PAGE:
Intraoperative administration of 4-factor prothrombin complex concentrate reduces blood requirements in cardiac transplantation
Patients waiting for an OHT have often received a left ventricular assist device (LVAD), a device attached to the left ventricle and aorta to assist in pumping blood out of the heart – as part of this regimen warfarin is typically administered to avoid thromboembolic events. However, when a donor match is found, rapid reversal of anticoagulation needs to be achieved in order to carry out the transplant surgery. Reversal of warfarin can be achieved by administration of vitamin K and fresh frozen plasma (FFP), or a combination of the two. These methods are commonly used in the reversal of anticoagulation, however, they have their limitations. For instance, both methods have significant time limitations – vitamin K to antagonise the effects of warfarin, and FFP to thaw before administration. There is also a risk of transfusion-associated circulatory overload (TACO) and transfusion-related acute lung injury (TRIAL) with FFP.
So, what is the alternative? Prothrombin complex concentrate (PCC) has also been approved for warfarin reversal. There are various forms of PCC available, one being the non-activated 4F-PCC which contains high concentrations of vitamin K-dependant clotting factors which have been depleted by warfarin, in addition to low levels of antithrombin III and heparin. A few studies have reported reversal strategies for pre-operative administration in OHT operations (Marthia et al., 2012; Kantorovich et al., 2015; Nuckles et al., 2015; Cleary et al., 2016). One strategy is split dosing, whereby a fraction of the dose is administered pre-operation and the remaining dose is given post-operation, the idea behind this is to minimise bleeding during the operation. The efficacy of split dosing 4F-PCC has been demonstrated through a randomised comparison to FFP, giving half the 4F-PCC dose pre-bypass and the remaining half post-bypass (Demeyere et al., 2010).
Despite the different split dosing strategies for anticoagulation reversal with PCC, the data on its use in cardiac surgery is limited, particularly in the much smaller population of patients undergoing OHT operations. This study by Sun et al., sought to address this retrospectively analysing 74 patients with a pre-existing LVAD undergoing OHT between 2013–2016 and comparing 4F-PCC-mediated and alternative anticoagulation reversal, by measuring blood product utilisation, time to chest closure, Intensive Care Unit (ICU) length of stay, overall length of hospital stay, thrombotic complications, kidney injury, and 30-day mortality rate.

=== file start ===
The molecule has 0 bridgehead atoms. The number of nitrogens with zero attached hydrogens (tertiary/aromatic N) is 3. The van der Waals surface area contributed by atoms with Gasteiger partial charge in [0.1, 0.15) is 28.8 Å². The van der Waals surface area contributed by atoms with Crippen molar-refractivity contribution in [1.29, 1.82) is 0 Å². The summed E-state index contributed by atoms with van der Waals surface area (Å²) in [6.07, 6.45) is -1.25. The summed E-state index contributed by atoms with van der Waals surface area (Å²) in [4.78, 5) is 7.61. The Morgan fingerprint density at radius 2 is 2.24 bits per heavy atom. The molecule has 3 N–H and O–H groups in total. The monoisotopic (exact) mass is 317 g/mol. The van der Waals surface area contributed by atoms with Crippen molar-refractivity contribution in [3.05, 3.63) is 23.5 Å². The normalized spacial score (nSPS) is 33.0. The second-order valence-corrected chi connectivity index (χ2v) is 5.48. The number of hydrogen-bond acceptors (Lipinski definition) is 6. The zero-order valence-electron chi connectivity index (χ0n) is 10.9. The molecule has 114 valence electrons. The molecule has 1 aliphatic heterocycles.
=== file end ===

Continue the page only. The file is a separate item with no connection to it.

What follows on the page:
Patients were categorised as being in the 4F-PCC group or no 4F-PCC group. No significant differences were observed in the baseline characteristics of these two groups, including international normalised ratio (INR), heart failure aetiology, and platelet count.
After baseline blood measurements were taken patients received 10 mg of intravenous (IV) vitamin K. A loading dose of 5000 mg aminocaproic acid was then administered followed by an infusion at 1 g/hour. A secondary 5000 mg bolus dose was administered when surgery commenced.
Initiation of heparin anticoagulation began with a 400 unit/kg IV bolus and was closely monitored via activated clotting time (ACT). Finally, protamine sulphate was administered at a dose of 1:1 to the heparin loading dose.
A total of 32 patients received 4F-PCC, with one-third of the dose administered pre-operatively and the remaining two-thirds administered post-operatively after protamine was given. The 4F-PCC dose administered was dependent on the pre-operative INR, rounded to the nearest vial.
- INR 2–4 = 25 units 4F-PCC/kg actual body weight
- INR 4–<6 = 35 units 4F-PCC/kg actual body weight
- INR >6 = 50 units 4F-PCC/kg actual body weight
Interestingly, there was a significant difference in blood product utilisation between the 4F-PCC group and no 4F-PCC groups. Those receiving 4F-PCC required fewer units of cryoprecipitate, FFP, and packed red blood cells compared to those not receiving 4F-PCC (figure 1). This could be of benefit to the patient as there is an increased risk of allosensitisation when administering blood products due to the introduction of antibodies which can lead to transplant organ rejection (Holt et al., 2004).
The time taken to chest closure was also significantly different between the two groups (no 4F-PCC 618.80 ± 11.41 vs. 4F-PCC 547.91 ± 110.08 minutes, p=0.008). Time to chest closure has been a substitute measure for intra-operative bleeding in previous literature (Yan et al., 2014; Dyke et al., 2006), therefore the quicker time may indicate improved patient outcomes in terms of bleeding.
Despite the reduction in time to chest closure and blood product utilisation, no significant differences were seen in ICU length of stay, post-operative length of stay in hospital, 30-day mortality rate, kidney injury, or thrombotic complications – which was predicted to be improved through the administration of 4F-PCC.
The study has demonstrated some hopeful results for the future of 4F-PCC in OHT, no differences were seen in the longer-term outcomes such as length of stay or mortality and therefore further studies are needed to expand upon this research. In addition, the single institution methodology and sample size limits the ability to make safety claims and generalise the results for a wider population. Furthermore, there was no set transfusion algorithm and blood transfusion was at the discretion of the patient care team; this should be developed in future studies to be tailored to individual patient needs.
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